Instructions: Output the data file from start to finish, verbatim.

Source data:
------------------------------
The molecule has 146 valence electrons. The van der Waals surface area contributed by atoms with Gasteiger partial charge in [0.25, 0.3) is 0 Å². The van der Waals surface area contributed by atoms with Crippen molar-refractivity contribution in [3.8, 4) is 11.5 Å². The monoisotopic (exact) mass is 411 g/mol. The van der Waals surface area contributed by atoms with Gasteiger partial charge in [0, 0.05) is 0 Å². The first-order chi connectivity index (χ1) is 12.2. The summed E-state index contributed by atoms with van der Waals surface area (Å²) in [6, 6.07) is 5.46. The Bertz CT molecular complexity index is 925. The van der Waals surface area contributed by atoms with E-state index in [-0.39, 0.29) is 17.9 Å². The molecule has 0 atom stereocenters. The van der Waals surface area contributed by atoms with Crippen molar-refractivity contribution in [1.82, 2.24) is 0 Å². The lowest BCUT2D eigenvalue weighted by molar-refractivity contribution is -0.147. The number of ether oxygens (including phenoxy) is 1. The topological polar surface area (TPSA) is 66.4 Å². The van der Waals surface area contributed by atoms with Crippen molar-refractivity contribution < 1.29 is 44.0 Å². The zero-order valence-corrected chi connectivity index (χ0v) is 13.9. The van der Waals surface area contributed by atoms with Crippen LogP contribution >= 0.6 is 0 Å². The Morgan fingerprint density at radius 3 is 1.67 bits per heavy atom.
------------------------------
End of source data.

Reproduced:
The molecule has 146 valence electrons. The van der Waals surface area contributed by atoms with Gasteiger partial charge in [0.25, 0.3) is 0 Å². The van der Waals surface area contributed by atoms with Crippen molar-refractivity contribution in [3.8, 4) is 11.5 Å². The monoisotopic (exact) mass is 411 g/mol. The van der Waals surface area contributed by atoms with Gasteiger partial charge in [0, 0.05) is 0 Å². The first-order chi connectivity index (χ1) is 12.2. The summed E-state index contributed by atoms with van der Waals surface area (Å²) in [6, 6.07) is 5.46. The Bertz CT molecular complexity index is 925. The van der Waals surface area contributed by atoms with E-state index in [-0.39, 0.29) is 17.9 Å². The molecule has 0 atom stereocenters. The van der Waals surface area contributed by atoms with Crippen molar-refractivity contribution in [1.82, 2.24) is 0 Å². The lowest BCUT2D eigenvalue weighted by molar-refractivity contribution is -0.147. The number of ether oxygens (including phenoxy) is 1. The topological polar surface area (TPSA) is 66.4 Å². The van der Waals surface area contributed by atoms with Crippen molar-refractivity contribution < 1.29 is 44.0 Å². The zero-order valence-corrected chi connectivity index (χ0v) is 13.9. The van der Waals surface area contributed by atoms with Crippen LogP contribution >= 0.6 is 0 Å². The Morgan fingerprint density at radius 3 is 1.67 bits per heavy atom.